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Dylan Kwok is an animator, blogger, board game designer, and author. This is his first story in Daily Science Fiction. You can see more of his work on his blog, 64thopinion.com.
"Are you still working?"
I look up. Focus on the woman leaning, arms akimbo, on the doorjamb to my study.
The woman I married.
"You know I need to finish this project. I'm working as fast as I can."
A sigh. "I know, but it's late. And you're going to wear yourself out at the rate you're going."
I bite my lip. "Work like this always takes time. Just give me another hour tonight. I'll come to bed after that."
We stare at each other. Finally, Charlotte turns. "Fine." She stalks out.
My hands rest perfectly still on the keyboard for a minute. The bedroom door shuts. I wait for another five. And then, I send off a message.
EK6: Hey, honey, how are you doing?
A message pops in.
RC14: Great! How's your day been?
EK6: Okay. But I've barely gotten any work done.
RC14: Well, I figured that much. It's 10:30. I've been waiting up to talk to you.
I lean back into my seat. Brows unknit. Type some more.
EK6: I'm sorry I kept you waiting. She was up late tonight.
RC14: You're always up late, on the other hand.
EK6: I wonder why. Maybe's it's to talk to you.
RC14: You could do it earlier.
EK6: You know very well why I can't.
The message is barely sent before I receive the response.
RC14: Work. I know.
I can hear the pout behind those words. I reply.
EK6: Please don't be mad. You know my life isn't in the best situation right now.
Again, her response is instantaneous.
RC14: It's not your fault. You know it's my fault, don't you?
Why would she say that?
EK6: Please don't say that again. I made this choice as much as you did.
RC14: Okay, I won't.
A baby cries out. Sigh.
EK6: I'll be back in a minute. Marie's making a fuss. I'm going to check on her.
But as I get up, I hear the door open. Swift movement across the carpet. Then, Charlotte's soothing voice, and Marie's sobs begin to diminish, until once again, silence is restored. The door clicker shut. I count to ten before clicking on the keys once more.
EK6: Marie is sleeping again.
RC14: I'm glad. I hope she'll sleep peacefully tonight.
EK6: No one can soothe her like her mother can.
The moment I hit send, I know I've made a misstep.
RC14: Why thank you. But you could just refer to me by my name, okay? It's annoying when you talk like that.
I hurriedly reply.
EK6: Sorry, honey. I didn't mean to be rude.
RC14: That's better. Now, how is your work going?
EK6: Better now that I'm talking to you.
RC14: Why is that?
Maybe it's because my work is to talk to you.
EK6: You always brighten my day. I should be able to finish this project soon, hopefully. It's getting quite polished.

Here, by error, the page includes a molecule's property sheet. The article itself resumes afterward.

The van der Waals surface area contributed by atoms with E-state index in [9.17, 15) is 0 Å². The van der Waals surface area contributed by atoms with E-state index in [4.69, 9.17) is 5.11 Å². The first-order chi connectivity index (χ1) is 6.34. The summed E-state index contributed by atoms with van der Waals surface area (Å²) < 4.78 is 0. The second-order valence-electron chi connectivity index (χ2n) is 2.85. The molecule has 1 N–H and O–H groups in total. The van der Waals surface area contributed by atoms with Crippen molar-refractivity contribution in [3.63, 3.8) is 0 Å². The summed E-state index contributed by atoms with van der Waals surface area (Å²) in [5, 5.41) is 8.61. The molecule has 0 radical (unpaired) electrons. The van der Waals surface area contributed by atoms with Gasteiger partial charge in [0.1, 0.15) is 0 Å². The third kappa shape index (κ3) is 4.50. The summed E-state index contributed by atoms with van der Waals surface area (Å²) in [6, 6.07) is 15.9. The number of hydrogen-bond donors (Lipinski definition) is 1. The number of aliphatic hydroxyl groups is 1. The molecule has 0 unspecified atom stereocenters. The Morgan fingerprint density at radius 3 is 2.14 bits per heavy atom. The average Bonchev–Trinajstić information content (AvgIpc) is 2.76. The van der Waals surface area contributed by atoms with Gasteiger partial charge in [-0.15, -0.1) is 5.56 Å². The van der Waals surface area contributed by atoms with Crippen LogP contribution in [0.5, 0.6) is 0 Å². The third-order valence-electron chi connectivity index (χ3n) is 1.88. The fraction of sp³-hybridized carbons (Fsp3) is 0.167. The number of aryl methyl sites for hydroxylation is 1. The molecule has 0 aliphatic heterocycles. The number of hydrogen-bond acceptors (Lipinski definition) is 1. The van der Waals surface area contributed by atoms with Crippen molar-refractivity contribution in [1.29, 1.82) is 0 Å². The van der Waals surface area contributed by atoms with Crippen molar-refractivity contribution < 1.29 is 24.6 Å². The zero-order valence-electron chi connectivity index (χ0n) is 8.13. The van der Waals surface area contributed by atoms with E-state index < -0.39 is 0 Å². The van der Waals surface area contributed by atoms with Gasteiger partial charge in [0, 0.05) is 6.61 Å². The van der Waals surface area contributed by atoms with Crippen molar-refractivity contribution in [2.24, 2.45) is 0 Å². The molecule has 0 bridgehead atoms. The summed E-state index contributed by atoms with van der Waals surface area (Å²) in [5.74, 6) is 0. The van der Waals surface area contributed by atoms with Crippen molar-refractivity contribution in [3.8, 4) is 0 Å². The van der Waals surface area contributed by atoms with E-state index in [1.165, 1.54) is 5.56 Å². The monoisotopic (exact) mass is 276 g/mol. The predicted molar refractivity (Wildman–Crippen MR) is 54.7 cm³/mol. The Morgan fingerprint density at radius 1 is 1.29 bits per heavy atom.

RC14: I'm so proud of you, you know? I've never understood how people write programs. And artificial intelligence sounds even more difficult.
EK6: I had a head start, though. I knew whose intelligence I was copying.
RC14: What are your future plans for the program?
EK6: You know... I plan to use it for Marie. Or have you forgotten? And it's our future plan, remember?
And then, a pause. A real, distinct pause. And before I see the next message I know what it will say.
RC14: It's our plan, but not my future, honey. I wish I could be there.
Bile rises in my throat. You will be, I mouth. Maybe not the you I can hold in my arms. But these thousands of lines of code, imbued with your personality, will be with us as Marie grows.
Marie might not remember her mother, but through my work, she will know her.
It was--is--Charlotte's wish.
But it's pushed us apart. It's impossible to keep my head and my stories straight, remembering who I talked to and who I didn't. And I can see the effects.
EK6: I wish you could be there, too. But you know what's ahead.
RC14: Don't be sad. Please, it's not your fault. I love you.
My hands reach for the keyboard, but they fall short. Any words to this machine will feel as artificial as it is.
I stand up quickly. Sleep the computer. Walk to my bedroom. Our bedroom. Open the door as noiselessly as I can.
Charlotte lies still, curled up, skin pale and eyes sunken. She hasn't got much time left.
I sit down by her side and clasp her hand. Her eyes slowly open.
"You know I love you, right?"
A smile.
Tears cloud my eyes.
The End
This story was first published on Monday, July 9th, 2018


I was inspired to write this story, in part, after reading an article where a programmer created a chatbot using ten years' worth of message conversations she had with a now deceased friend.

- Dylan Kwok

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